I encourage critical thinking by constantly challenging students to apply the material learned to actual anthropological questions. I do not want students to simply memorize facts and concepts. I want them to learn, synthesize, and apply them. Therefore, I intertwine lecture material with examples or questions that require the use of recently presented information. I believe that if students think beyond the facts and theories presented to them and begin to see how they are used, they truly begin to understand anthropology. I periodically present students with archaeological evidence and ask them to interpret it and provide possible explanations. Or, I present them with a question or problem and ask them what evidence they would want to find. This encourages students to think from an anthropological perspective, and I believe it helps them understand theories and concepts instead of simply memorizing them. I also regularly assign research articles and have the students discuss their thoughts and opinions on the findings and merit of the work. I want students to evaluate the sources of the information that are presented to them in textbooks and that we discuss during class.

In line with my overall approach, I believe that one of my most important roles is that of a mentor. Undergraduate students should be encouraged to participate in mentored and independent research regardless of their field of interest. These experiences provide excellent environments for students to apply their knowledge and produce new and valuable research. In addition, they get an opportunity to experience every aspect of anthropological research including generating a research question, conducting background research, and presenting their results (in addition to the data collection and analyses). For students interested in a career in anthropology or related fields, this gives them valuable experience doing anthropology. For students interested in other career paths, the experience and lessons of successfully planning and executing a research project are broadly applicable. In addition, the experience of producing original research helps students understand the anthropological perspective and why it is important and relevant to modern people and the problems we face.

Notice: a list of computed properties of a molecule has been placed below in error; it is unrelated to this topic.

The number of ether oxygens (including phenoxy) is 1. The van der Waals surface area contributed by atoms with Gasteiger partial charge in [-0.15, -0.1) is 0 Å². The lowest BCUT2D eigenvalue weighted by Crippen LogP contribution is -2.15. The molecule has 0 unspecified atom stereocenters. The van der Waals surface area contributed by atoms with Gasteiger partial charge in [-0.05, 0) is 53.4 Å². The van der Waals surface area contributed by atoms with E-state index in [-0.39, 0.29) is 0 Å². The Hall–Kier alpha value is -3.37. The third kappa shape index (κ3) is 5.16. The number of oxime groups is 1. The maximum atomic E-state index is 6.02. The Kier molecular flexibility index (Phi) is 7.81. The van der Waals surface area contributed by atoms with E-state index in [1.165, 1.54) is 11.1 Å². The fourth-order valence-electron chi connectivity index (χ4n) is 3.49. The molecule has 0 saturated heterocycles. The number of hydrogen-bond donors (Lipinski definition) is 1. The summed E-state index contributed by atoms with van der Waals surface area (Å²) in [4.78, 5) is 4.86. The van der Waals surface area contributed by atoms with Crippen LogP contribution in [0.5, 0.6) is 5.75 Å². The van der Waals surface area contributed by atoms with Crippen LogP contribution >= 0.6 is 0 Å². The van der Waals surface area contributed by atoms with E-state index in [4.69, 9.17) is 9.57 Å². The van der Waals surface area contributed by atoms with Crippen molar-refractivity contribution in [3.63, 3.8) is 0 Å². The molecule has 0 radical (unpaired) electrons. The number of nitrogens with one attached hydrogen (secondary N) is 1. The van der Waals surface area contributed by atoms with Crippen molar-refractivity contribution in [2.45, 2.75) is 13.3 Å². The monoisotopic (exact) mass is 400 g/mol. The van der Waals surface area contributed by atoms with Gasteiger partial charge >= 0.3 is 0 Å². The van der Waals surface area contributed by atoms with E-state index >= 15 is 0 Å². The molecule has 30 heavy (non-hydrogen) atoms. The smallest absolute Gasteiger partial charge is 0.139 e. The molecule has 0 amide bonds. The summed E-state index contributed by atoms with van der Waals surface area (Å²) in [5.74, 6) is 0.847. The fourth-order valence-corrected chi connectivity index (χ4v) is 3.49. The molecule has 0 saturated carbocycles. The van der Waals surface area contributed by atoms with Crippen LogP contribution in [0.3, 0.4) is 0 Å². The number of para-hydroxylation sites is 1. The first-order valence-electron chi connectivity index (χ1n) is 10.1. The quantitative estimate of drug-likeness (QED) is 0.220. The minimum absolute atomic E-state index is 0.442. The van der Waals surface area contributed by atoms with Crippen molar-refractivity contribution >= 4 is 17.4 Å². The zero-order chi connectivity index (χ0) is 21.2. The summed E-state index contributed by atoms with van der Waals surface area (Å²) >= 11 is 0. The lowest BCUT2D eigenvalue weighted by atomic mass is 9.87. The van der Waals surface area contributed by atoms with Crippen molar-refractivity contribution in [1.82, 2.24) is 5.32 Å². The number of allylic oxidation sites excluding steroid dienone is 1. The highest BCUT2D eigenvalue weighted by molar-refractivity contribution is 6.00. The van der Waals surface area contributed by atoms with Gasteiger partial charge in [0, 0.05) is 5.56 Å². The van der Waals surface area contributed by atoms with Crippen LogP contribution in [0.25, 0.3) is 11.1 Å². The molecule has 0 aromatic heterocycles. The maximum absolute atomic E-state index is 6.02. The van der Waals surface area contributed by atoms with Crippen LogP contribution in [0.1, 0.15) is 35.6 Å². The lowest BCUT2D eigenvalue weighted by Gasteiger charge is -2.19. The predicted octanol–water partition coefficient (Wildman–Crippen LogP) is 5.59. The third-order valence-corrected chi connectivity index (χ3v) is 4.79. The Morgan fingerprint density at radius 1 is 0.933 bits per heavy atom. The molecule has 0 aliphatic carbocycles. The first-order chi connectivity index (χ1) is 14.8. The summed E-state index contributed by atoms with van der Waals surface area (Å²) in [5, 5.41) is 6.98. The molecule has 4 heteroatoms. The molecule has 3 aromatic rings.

Both inside and outside of the classroom, I always try to remain flexible and open to the changing learning environment. In my view, a significant part of being a good teacher is being extremely attentive and never ceasing to be a student. Thus, I am always trying to learn how to be a better teacher—how to improve my teaching skills and my approach to education.

Finally, I believe that educators have a responsibility to share their knowledge with more than just the student body of their employing institution. I also believe this extends to our students, and it is important to incorporate service opportunities into courses when applicable. These types of activities offer great opportunities for students to share their knowledge and for them to see how it can be useful and helpful outside of an academic setting.

I currently teach the following courses:

ANT 112: Introduction to Archaeology

ANT 374: North American Prehistory

ANT 358: Native Peoples of North America

ANT 381 & 382: Summer Archaeology Field Program in North Carolina

FYS 100: Wide World of Sport

Seminar on the anthropological study of Conflict and Warfare